To be completely transparent, I’ve been trusting my feelings more about what I observe in others. Really leaning into this to see what it really is. I’m sure I’m driving my husband crazy with it, because I’m not the type to observe something negative from someone and then just let it go. To top it all off, I’m leaning into this at the same time we are dealing with a highly stressful situation. Remodeling our burnt home back to something better, even though we had just finished remodeling nearly the entire house.
For me personally, from the viewpoint of a 40-year-old, “Textbook” BPD female, it can mean that having high interpersonal sensitivities or abilities mean that you could very well still be living in survival mode. If you are currently more worried about not upsetting your environment, or the people in it, & you find it necessary to please everyone in it… You are living in survival mode. You likely haven’t begun to see that your environment is unsteady because you are still relying on others to be the support for you that you feel you are to them. The reason we (people with BPD) are highly reactive to any displeasure shown by those in our environment, it shows a disapproval of our tireless attempts at maintaining a copesetic environment. We take on that role and feel very hurt if someone is unappreciative of all of the work, we have done behind the scenes to keep others happy. At the very least we hope to keep the peace, this always has a tendency to slap us in the face.
A person w/BPD can be triggered by the slightest negative change in facial expression or tone. We have become excellent at interpreting the unspoken human language. Our mind tells us who we can likely trust, and who is valuable for our survival. The slightest change in another person’s normal reaction, can affect a person with BPD so much, that often times they can automatically go into a defensive mode, either to protect themselves or to fight against their biggest fear, which is being abandoned for one reason and that reason in their BPD mind is that they weren’t “good enough” or that they didn’t “do enough” I am not certain that every person that has BPD deals with the fear of abandonment, but in my life it has created many moments of regret.
Byte of Insight – unscripted, have a listen…
Announcements – Still rebuilding after the fire, bringing a lot of inconveniences and next episode, April 3rd.
Byte of Insight – unscripted, have a listen to the episode.
I realize now that most of the people in my life have had transactional love from me not unconditional love. I was asking them to have the same type of love for me, for myself. show me this feeling you have for me by some tangible transaction. Show me that I am worthy of your time and attention. I know now that unconditional love doesn’t require this of anyone. You are loved for who you are, not for what you aren’t. I have worn myself out entirely being transactional in the past. To my lack of understanding relationships, I can now blame my upbringing and romantic movies. To continue to exist in that way though would be by choice and I don’t choose to love transactionally. I choose to love unconditionally.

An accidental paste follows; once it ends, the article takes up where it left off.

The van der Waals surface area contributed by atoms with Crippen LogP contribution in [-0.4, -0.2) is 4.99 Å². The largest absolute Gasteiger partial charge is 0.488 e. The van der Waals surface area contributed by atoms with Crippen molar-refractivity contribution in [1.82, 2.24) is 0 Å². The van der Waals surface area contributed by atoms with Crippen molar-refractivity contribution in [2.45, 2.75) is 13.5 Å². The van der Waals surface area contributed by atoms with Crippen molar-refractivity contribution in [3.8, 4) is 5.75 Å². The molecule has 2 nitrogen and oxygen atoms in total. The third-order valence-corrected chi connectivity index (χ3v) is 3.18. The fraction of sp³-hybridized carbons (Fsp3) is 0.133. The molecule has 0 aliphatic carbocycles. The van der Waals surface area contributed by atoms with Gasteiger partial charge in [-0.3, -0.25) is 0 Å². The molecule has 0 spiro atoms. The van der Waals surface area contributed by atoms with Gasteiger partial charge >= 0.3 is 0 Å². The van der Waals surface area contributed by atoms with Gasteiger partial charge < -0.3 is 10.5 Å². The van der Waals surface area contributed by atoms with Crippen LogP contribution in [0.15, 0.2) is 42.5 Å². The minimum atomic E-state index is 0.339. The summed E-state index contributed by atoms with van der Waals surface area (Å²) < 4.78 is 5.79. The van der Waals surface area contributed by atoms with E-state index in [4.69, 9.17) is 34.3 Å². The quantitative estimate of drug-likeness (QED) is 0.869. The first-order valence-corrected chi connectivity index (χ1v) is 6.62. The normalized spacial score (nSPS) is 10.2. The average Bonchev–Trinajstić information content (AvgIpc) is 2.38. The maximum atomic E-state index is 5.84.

Have a wonderful day and don’t forget to choose truth, goodness, and LOVE!
Hello and welcome to “The World in Black and White”My name is Michelle and I’m the narrator and creator of this podcast.
Vision for the podcast:
My vision for this podcast is that it will bring hope to all individuals that may be overwhelmed by the challenges mental illness can create.
Alright… Welcome back everyone, this is episode 7 of the first season of The World in Black & White! I am going to try and knock out 11 episodes total, for Season 1 before the start of 2023, so wish me luck!
This week’s topic is very near and dear to my heart, SELF-AWARENESS!
I don’t know the percentage of Borderlines that deal with this issue, but I am sure it is high.
If I were put on the spot to give 100% honesty on whether or not I liked something I would respond with a neutral type of response, still being unsure of what the appropriate answer might be for the given situation or I’d be worried about the response the person asking me the question is seeking. I’d probably just say “umm sure, it’s good” For starters, I do not like to offend but the closer I steer towards being authentic and honest, the more I realize that there will be times where my wants and needs may not be the same as others, and that my opinions and beliefs may not match their beliefs.I just need to remind myself that this doesn’t make me offensive. (because In my head, offensive people aren’t well liked.) and because well, answering with an agreeable answer is less troublesome.
but I have found that the moments where I have abandoned my opinions, beliefs or values to be agreeable for someone or something are also the initial moments that create conflict in my life. I know now that I must redirect my responses towards honesty and steer clear of always being agreeable.
This amnesia of self may be one of the most destructive behavior patterns for PwBPD.
I have made a lot of progress by bringing my focus on being present, really tuning in, consistently seeking my inner voice, and presenting the truth to others about the thoughts that are awakened or my true feelings when situations needing my input may arise. //
CRISIS HELPLINE: I would also like to let listeners know of help that is available. Call one of these numbers or text them to find help. I pray you always find someone there to pull you up.
You can call or text 988.
Another helpline available through the National Alliance for Mental Illness is 800-950-6264 or text “HelpLine” to 62640
Are you able to make good decisions in a timely manner, or do you waver a bunch and say “well what do you want to do? Or what do you think we should do?”